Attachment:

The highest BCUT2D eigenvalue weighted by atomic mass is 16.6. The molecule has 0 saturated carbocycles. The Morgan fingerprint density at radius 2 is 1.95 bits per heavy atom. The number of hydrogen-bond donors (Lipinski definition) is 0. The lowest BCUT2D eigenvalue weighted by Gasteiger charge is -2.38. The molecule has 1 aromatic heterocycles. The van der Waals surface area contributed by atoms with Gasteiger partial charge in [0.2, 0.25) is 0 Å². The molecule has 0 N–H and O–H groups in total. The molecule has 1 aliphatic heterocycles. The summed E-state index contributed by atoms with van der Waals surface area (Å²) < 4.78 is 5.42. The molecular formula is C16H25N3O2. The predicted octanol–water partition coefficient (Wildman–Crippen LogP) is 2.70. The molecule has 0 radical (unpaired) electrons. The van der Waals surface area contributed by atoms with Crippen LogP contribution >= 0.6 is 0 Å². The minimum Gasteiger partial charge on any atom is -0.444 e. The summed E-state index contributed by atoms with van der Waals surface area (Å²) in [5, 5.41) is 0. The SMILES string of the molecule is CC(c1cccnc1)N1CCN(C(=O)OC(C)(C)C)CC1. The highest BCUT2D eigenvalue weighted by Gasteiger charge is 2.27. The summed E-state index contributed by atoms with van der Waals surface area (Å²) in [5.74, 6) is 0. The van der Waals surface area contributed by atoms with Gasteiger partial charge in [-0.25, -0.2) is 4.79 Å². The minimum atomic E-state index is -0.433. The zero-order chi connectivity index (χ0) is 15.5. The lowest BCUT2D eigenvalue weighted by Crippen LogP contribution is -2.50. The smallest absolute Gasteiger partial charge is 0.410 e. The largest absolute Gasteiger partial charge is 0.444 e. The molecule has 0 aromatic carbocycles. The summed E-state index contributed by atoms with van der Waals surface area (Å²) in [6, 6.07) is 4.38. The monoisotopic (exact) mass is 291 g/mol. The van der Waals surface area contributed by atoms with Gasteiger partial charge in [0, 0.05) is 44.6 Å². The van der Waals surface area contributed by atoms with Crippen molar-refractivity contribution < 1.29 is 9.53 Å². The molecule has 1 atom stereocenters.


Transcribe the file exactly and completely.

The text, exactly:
The highest BCUT2D eigenvalue weighted by atomic mass is 16.6. The molecule has 0 saturated carbocycles. The Morgan fingerprint density at radius 2 is 1.95 bits per heavy atom. The number of hydrogen-bond donors (Lipinski definition) is 0. The lowest BCUT2D eigenvalue weighted by Gasteiger charge is -2.38. The molecule has 1 aromatic heterocycles. The van der Waals surface area contributed by atoms with Gasteiger partial charge in [0.2, 0.25) is 0 Å². The molecule has 0 N–H and O–H groups in total. The molecule has 1 aliphatic heterocycles. The summed E-state index contributed by atoms with van der Waals surface area (Å²) < 4.78 is 5.42. The molecular formula is C16H25N3O2. The predicted octanol–water partition coefficient (Wildman–Crippen LogP) is 2.70. The molecule has 0 radical (unpaired) electrons. The van der Waals surface area contributed by atoms with Crippen LogP contribution >= 0.6 is 0 Å². The minimum Gasteiger partial charge on any atom is -0.444 e. The summed E-state index contributed by atoms with van der Waals surface area (Å²) in [5, 5.41) is 0. The SMILES string of the molecule is CC(c1cccnc1)N1CCN(C(=O)OC(C)(C)C)CC1. The highest BCUT2D eigenvalue weighted by Gasteiger charge is 2.27. The summed E-state index contributed by atoms with van der Waals surface area (Å²) in [5.74, 6) is 0. The van der Waals surface area contributed by atoms with Gasteiger partial charge in [-0.25, -0.2) is 4.79 Å². The minimum atomic E-state index is -0.433. The zero-order chi connectivity index (χ0) is 15.5. The lowest BCUT2D eigenvalue weighted by Crippen LogP contribution is -2.50. The smallest absolute Gasteiger partial charge is 0.410 e. The largest absolute Gasteiger partial charge is 0.444 e. The molecule has 0 aromatic carbocycles. The summed E-state index contributed by atoms with van der Waals surface area (Å²) in [6, 6.07) is 4.38. The monoisotopic (exact) mass is 291 g/mol. The van der Waals surface area contributed by atoms with Gasteiger partial charge in [0, 0.05) is 44.6 Å². The van der Waals surface area contributed by atoms with Crippen molar-refractivity contribution < 1.29 is 9.53 Å². The molecule has 1 atom stereocenters.